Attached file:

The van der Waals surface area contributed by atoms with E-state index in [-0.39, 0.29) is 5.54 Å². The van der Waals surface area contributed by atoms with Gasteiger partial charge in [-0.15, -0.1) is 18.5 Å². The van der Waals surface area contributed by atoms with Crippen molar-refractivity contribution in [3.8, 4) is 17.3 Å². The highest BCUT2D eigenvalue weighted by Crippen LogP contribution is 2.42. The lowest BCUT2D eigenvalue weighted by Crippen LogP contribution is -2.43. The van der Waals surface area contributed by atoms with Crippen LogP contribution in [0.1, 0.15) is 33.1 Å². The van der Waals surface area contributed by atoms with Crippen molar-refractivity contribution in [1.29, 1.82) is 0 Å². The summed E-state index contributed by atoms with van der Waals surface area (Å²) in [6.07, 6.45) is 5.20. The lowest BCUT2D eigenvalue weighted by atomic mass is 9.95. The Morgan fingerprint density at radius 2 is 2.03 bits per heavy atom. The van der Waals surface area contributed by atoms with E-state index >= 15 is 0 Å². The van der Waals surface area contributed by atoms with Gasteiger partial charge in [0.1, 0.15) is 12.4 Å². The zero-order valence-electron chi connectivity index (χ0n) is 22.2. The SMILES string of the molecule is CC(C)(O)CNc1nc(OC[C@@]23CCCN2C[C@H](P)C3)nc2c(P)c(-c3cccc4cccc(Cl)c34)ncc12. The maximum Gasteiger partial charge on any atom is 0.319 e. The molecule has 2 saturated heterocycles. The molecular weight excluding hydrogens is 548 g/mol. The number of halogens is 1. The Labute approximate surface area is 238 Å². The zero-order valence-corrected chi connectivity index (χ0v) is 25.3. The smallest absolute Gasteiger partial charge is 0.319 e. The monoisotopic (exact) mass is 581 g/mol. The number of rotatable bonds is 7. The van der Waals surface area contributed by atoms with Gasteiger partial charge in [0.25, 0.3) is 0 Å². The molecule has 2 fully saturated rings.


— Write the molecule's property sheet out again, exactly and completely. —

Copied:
The van der Waals surface area contributed by atoms with E-state index in [-0.39, 0.29) is 5.54 Å². The van der Waals surface area contributed by atoms with Gasteiger partial charge in [-0.15, -0.1) is 18.5 Å². The van der Waals surface area contributed by atoms with Crippen molar-refractivity contribution in [3.8, 4) is 17.3 Å². The highest BCUT2D eigenvalue weighted by Crippen LogP contribution is 2.42. The lowest BCUT2D eigenvalue weighted by Crippen LogP contribution is -2.43. The van der Waals surface area contributed by atoms with Crippen LogP contribution in [0.1, 0.15) is 33.1 Å². The van der Waals surface area contributed by atoms with Crippen molar-refractivity contribution in [1.29, 1.82) is 0 Å². The summed E-state index contributed by atoms with van der Waals surface area (Å²) in [6.07, 6.45) is 5.20. The lowest BCUT2D eigenvalue weighted by atomic mass is 9.95. The Morgan fingerprint density at radius 2 is 2.03 bits per heavy atom. The van der Waals surface area contributed by atoms with E-state index >= 15 is 0 Å². The van der Waals surface area contributed by atoms with Gasteiger partial charge in [0.1, 0.15) is 12.4 Å². The zero-order valence-electron chi connectivity index (χ0n) is 22.2. The SMILES string of the molecule is CC(C)(O)CNc1nc(OC[C@@]23CCCN2C[C@H](P)C3)nc2c(P)c(-c3cccc4cccc(Cl)c34)ncc12. The maximum Gasteiger partial charge on any atom is 0.319 e. The molecule has 2 saturated heterocycles. The molecular weight excluding hydrogens is 548 g/mol. The number of halogens is 1. The Labute approximate surface area is 238 Å². The zero-order valence-corrected chi connectivity index (χ0v) is 25.3. The smallest absolute Gasteiger partial charge is 0.319 e. The monoisotopic (exact) mass is 581 g/mol. The number of rotatable bonds is 7. The van der Waals surface area contributed by atoms with Gasteiger partial charge in [0.25, 0.3) is 0 Å². The molecule has 2 fully saturated rings.